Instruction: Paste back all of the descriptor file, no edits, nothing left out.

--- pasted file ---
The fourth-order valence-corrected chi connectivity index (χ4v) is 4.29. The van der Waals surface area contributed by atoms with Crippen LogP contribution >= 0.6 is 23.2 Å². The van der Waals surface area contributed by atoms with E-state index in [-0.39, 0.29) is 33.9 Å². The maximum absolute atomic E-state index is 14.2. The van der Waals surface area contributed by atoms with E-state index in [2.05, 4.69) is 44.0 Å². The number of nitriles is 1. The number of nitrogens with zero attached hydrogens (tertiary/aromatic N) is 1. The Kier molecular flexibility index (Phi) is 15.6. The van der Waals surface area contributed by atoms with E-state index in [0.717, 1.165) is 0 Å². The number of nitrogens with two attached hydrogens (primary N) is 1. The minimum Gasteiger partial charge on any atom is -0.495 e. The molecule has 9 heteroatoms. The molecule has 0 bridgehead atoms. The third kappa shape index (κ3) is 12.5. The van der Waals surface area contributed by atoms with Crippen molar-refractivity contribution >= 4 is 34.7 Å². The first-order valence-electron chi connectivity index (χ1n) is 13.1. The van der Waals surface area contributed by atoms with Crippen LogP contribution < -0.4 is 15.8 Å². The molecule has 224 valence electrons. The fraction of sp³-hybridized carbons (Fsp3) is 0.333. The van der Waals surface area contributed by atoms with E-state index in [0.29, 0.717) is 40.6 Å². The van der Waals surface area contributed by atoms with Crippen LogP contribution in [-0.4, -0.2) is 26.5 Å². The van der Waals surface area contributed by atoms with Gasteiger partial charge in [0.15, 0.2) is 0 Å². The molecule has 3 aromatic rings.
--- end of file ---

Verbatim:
The fourth-order valence-corrected chi connectivity index (χ4v) is 4.29. The van der Waals surface area contributed by atoms with Crippen LogP contribution >= 0.6 is 23.2 Å². The van der Waals surface area contributed by atoms with E-state index in [-0.39, 0.29) is 33.9 Å². The maximum absolute atomic E-state index is 14.2. The van der Waals surface area contributed by atoms with E-state index in [2.05, 4.69) is 44.0 Å². The number of nitriles is 1. The number of nitrogens with zero attached hydrogens (tertiary/aromatic N) is 1. The Kier molecular flexibility index (Phi) is 15.6. The van der Waals surface area contributed by atoms with E-state index in [0.717, 1.165) is 0 Å². The number of nitrogens with two attached hydrogens (primary N) is 1. The minimum Gasteiger partial charge on any atom is -0.495 e. The molecule has 9 heteroatoms. The molecule has 0 bridgehead atoms. The third kappa shape index (κ3) is 12.5. The van der Waals surface area contributed by atoms with Crippen molar-refractivity contribution >= 4 is 34.7 Å². The first-order valence-electron chi connectivity index (χ1n) is 13.1. The van der Waals surface area contributed by atoms with Crippen LogP contribution < -0.4 is 15.8 Å². The molecule has 224 valence electrons. The fraction of sp³-hybridized carbons (Fsp3) is 0.333. The van der Waals surface area contributed by atoms with E-state index in [0.29, 0.717) is 40.6 Å². The van der Waals surface area contributed by atoms with Crippen LogP contribution in [-0.4, -0.2) is 26.5 Å². The van der Waals surface area contributed by atoms with Gasteiger partial charge in [0.15, 0.2) is 0 Å². The molecule has 3 aromatic rings.